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Hill Art Foundation Appoints Sarah Needham Director

Needham.

ANDREW T. WARMAN

With his family’s Hill Art Foundation set to open a public exhibition space on two floors of a Peter Marino–designed tower on West 24th Street in New York’s Chelsea neighborhood this November, finance maven and ARTnews “Top 200” collector J. Tomilson Hill has hired Sarah Needham, a program officer at the Stavros Niarchos Foundation, as its executive director.

“Sarah brings a very organized, disciplined, business-like approach,” Hill said in an interview yesterday, noting that she both holds an M.B.A. from NYU and spent four years at Lincoln Center, where her activities included organizing a showing of Christian Marclay’s video The Clock (2010), loaned from the collection of Jill and Peter Kraus.

“I’m looking forward to bringing the network I’ve built to the foundation—and the knowledge that I’ve gained of the needs that are out there in terms of arts education,” Needham said in an interview, referring to her time at the Niarchos Foundation, where she was involved with grant programs and the development of an arts center in Athens designed by Renzo Piano.

In her new position, Needham will run a foundation that manages a collection rich in modern and contemporary art, as well as the work of Old Masters, particularly in bronze. (A memorable 2014 show at the Frick Collection juxtaposed such disparate holdings in very fine style.) The institution currently plans to stage an exhibition program at its soon-to-open home and aims to develop a robust educational program.

“The beauty of having a business person who knows strategy as our director is that she has the ability to go meet with everybody who is involved in arts education right now, to see what’s working, what’s not working, what’s state of the art, what are best practices,” said Hill, who referred to his foundation as a “startup.”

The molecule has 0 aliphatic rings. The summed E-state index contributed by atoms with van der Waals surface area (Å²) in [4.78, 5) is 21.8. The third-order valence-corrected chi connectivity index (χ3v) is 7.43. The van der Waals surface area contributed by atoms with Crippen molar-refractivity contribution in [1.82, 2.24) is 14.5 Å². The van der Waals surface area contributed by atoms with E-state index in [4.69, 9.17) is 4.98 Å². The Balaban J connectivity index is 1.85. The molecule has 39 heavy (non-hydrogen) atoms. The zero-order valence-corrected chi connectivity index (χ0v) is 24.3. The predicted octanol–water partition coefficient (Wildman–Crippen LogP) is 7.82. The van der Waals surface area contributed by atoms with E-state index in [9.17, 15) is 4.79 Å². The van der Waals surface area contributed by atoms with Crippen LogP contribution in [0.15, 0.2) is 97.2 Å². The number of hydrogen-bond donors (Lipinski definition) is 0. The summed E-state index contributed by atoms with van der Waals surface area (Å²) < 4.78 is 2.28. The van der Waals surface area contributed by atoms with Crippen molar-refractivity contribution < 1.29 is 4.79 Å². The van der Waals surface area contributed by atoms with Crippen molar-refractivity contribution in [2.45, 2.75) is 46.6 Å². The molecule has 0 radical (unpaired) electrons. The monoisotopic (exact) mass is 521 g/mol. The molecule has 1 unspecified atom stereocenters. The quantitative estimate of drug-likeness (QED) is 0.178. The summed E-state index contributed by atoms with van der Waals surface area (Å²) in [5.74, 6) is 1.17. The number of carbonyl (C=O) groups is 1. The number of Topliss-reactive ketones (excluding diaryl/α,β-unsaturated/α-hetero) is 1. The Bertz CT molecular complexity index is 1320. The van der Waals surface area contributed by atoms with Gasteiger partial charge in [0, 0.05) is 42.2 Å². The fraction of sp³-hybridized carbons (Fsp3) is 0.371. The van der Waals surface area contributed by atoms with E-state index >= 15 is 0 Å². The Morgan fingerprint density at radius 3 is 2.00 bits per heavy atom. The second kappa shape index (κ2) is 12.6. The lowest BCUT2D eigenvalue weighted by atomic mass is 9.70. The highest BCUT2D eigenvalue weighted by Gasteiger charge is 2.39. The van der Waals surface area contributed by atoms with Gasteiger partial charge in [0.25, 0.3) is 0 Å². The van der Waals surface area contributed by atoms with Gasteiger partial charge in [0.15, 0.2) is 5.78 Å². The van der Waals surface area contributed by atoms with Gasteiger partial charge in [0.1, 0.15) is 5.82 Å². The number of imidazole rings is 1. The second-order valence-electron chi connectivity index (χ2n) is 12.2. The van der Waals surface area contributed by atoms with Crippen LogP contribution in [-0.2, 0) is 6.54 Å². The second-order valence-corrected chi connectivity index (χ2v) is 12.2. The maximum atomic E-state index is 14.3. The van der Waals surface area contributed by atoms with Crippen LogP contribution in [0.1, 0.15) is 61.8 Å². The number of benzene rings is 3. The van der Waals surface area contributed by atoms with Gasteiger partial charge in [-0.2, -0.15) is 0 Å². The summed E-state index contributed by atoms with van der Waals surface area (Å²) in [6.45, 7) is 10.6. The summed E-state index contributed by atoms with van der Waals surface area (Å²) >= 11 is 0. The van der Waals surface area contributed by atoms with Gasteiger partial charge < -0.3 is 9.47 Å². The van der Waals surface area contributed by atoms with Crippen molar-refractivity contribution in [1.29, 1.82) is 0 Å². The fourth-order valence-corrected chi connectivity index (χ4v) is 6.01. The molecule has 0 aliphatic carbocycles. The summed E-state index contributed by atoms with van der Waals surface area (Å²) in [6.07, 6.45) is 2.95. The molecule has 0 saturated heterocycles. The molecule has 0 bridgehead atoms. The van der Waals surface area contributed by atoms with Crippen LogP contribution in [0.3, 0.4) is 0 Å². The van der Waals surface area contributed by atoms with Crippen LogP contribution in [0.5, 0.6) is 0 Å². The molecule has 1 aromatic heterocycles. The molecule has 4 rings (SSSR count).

Hill, who is chairman of Blackstone Alternative Asset Management and on the executive committees of the boards of the Metropolitan Museum of Art and the Friends of the High Line, said that Kara Medoff Barnett, the executive director of American Ballet Theatre, had suggested Needham as a possible candidate to head the foundation. “She has a rare combination of aesthetic intelligence, emotional intelligence, and business acumen,” Barnett said in a statement.

During her time at the Niarchos Foundation and Lincoln Center, Needham also worked with Richard Armstrong, the director of the Guggenheim Museum, who said in an email, “Sarah Needham is a gifted executive who is at home in the New York art world. She is a good and promising choice for the Hill Foundation.”

The Hill Foundation—whose secretary is Hill’s wife, Janine, and whose director of programming and curator for emerging artists is his daughter Astrid—will open with a show of 21 paintings by Christopher Wool from its collection, expanding on a show it presented in Hong Kong during Art Basel earlier this year. In Hill’s estimation, as many as 2,000 people saw the Wool exhibition in Hong Kong each day.

The debut New York show will run into the spring, but Hill has already been cooking up ideas for later exhibitions while continuing to make acquisitions, like a Valentin Bousch stained glass work and a Foggini Laocoön. “I’ve always wanted to do a Bacon-Rubens show,” he said, as one example of a possible future venture, arguing that Rubens influenced the 20th-century painter. (The Hills own five works by Rubens and four by Bacon.)

“I need a partner to actually help me execute,” Hill said, expanding on his decision to go with Needham. “Because you can have all these ideas, but the key is execution.”

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